Patty nods. “Except the bone saw. Just finishing the sterilization cycle now.”
I pause at her words, annoyed that our preoperative dance is sullied.
“We don’t need the bone saw,” I say. “We’re not amputating. We’re reattaching.” Patty’s eyebrows rise just a hint and return to neutral so quickly I wonder if I imagined it.
Lieutenant Colonel Peabutcher, the OR Charge Nurse, hurries over. In a civilian OR, I would be in charge. But she is an O-5 and I, a Major, am just an O-4. She outranks me in a military hierarchy that skews the logical order of medical decision-making. Her tight curls fight against the constraints of her scrub cap. A few tendrils escape the bottom and angle themselves toward me. Very feminine and unprofessional. I think about my own neck and am pleased to feel no tickle of errant hair. I have thought about chopping it off, but it is actually easier to keep out of the way wrapped tightly in a bun under my cap.
“Dawn,” she says to me. “This patient’s hand is hanging by a thread.” I look down at my field and examine the wound in an effort to delay eye contact.
“Reattachment is a complicated, multi-stage procedure,” she says.
“My job is to keep this OR running efficiently and in good order. Lives depend on it.”
Now I raise my eyes. I stare into hers without flinching. I have practiced this look in the mirror. It is important to blink slowly and not purse your lips, lest you seem arrogant and aggressive. It is more difficult to achieve the desired goal with a surgical mask in place and more difficult still when facing another woman.
I might choose to remind her that I am the one with MD behind my name, that I trained for five years in residency after medical school, that I am the only individual in the room qualified to make decisions about surgical indications. A man who failed to point this out would seem weak, but there are names for assertive women in positions of power.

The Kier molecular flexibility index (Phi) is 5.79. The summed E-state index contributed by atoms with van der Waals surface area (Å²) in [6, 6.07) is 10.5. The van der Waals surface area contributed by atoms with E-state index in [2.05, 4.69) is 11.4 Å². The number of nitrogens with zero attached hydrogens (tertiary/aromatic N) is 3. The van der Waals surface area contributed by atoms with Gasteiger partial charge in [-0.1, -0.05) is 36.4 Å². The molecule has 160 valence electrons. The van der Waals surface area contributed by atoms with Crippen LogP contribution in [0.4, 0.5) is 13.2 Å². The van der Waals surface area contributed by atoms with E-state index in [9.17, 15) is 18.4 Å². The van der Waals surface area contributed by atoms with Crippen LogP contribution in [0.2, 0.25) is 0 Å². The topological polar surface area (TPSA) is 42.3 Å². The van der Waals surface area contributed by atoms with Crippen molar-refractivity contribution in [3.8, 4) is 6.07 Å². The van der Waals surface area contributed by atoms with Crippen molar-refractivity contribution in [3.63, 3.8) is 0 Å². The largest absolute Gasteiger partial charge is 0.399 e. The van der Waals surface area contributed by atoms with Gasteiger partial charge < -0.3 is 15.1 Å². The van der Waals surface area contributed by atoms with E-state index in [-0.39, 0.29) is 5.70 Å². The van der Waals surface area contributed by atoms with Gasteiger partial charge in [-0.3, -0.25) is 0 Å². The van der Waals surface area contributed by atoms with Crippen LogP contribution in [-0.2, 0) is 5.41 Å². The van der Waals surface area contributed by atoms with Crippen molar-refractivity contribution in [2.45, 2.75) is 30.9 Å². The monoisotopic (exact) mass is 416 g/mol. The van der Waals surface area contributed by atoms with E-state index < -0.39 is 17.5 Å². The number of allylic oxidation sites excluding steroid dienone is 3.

“He is my patient,” I tell her. “And I have 173 days to finish.” I fudge on the number a bit, knowing trim bodies, like mine, show faster.
I duck at the sudden roar of an F-16 taking off from the airstrip half a mile across the base. Surgical instruments rattle on tables. The quiver that starts in my earlobe spreads to my entire body. This happens often, every half hour, but my body still bucks.
The pyloric valve in my stomach clamps shut. Reluctantly consumed food roils. It’s not just vibrations from the aircraft’s flight that make it churn. The DFAC—Dining Facility—sits one layer of blast barriers away from the airstrip. The sound that thunders from the F-16 liftoffs is synonymous with the Grade D meat served on this base, and my gut has become like one of Pavlov’s dogs. It threatens to reverse gears every time an F-16 lifts off. In the DFAC, we stand in line alongside stacked boxes that read For Prison and Military Use ONLY. I gnaw on my allocated meat and swallow my malaria prophylaxis. This morning, it all stayed down, even more miraculous given my condition. My stomach gurgles again, warning me that there is no fixed arrangement. Not eating isn’t an option either. I tried it on day two and only hurled faster. Still, I am not deterred by these discomforts.
I turn to Patty, who busies herself organizing the tray of equipment. “I need the microsurgical instruments. I’m going to salvage this man’s hand.” The pitch of my voice wavers. Not enough for anyone to notice, I hope.
Patty says to the circulation nurse, “Bring in Tray 23 for Dawn.” She packs away the unnecessary gear and readies the table for fresh supplies.